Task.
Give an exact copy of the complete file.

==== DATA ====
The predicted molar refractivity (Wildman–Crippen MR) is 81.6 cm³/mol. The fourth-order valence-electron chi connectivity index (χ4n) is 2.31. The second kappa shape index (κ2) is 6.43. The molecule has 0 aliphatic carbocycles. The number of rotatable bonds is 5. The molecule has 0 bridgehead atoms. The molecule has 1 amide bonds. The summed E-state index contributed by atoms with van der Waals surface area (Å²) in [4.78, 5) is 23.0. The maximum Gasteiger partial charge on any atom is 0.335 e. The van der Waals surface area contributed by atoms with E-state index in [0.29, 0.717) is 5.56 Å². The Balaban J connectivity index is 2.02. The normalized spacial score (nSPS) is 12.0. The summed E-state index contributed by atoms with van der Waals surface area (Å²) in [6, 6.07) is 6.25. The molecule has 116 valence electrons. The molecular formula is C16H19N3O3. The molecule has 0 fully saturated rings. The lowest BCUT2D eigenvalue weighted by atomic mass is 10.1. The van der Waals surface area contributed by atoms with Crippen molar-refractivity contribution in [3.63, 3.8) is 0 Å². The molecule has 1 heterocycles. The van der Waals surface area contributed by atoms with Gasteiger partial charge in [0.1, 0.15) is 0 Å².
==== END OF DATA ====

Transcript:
The predicted molar refractivity (Wildman–Crippen MR) is 81.6 cm³/mol. The fourth-order valence-electron chi connectivity index (χ4n) is 2.31. The second kappa shape index (κ2) is 6.43. The molecule has 0 aliphatic carbocycles. The number of rotatable bonds is 5. The molecule has 0 bridgehead atoms. The molecule has 1 amide bonds. The summed E-state index contributed by atoms with van der Waals surface area (Å²) in [4.78, 5) is 23.0. The maximum Gasteiger partial charge on any atom is 0.335 e. The van der Waals surface area contributed by atoms with E-state index in [0.29, 0.717) is 5.56 Å². The Balaban J connectivity index is 2.02. The normalized spacial score (nSPS) is 12.0. The summed E-state index contributed by atoms with van der Waals surface area (Å²) in [6, 6.07) is 6.25. The molecule has 116 valence electrons. The molecular formula is C16H19N3O3. The molecule has 0 fully saturated rings. The lowest BCUT2D eigenvalue weighted by atomic mass is 10.1. The van der Waals surface area contributed by atoms with Crippen molar-refractivity contribution in [3.63, 3.8) is 0 Å². The molecule has 1 heterocycles. The van der Waals surface area contributed by atoms with Gasteiger partial charge in [0.1, 0.15) is 0 Å².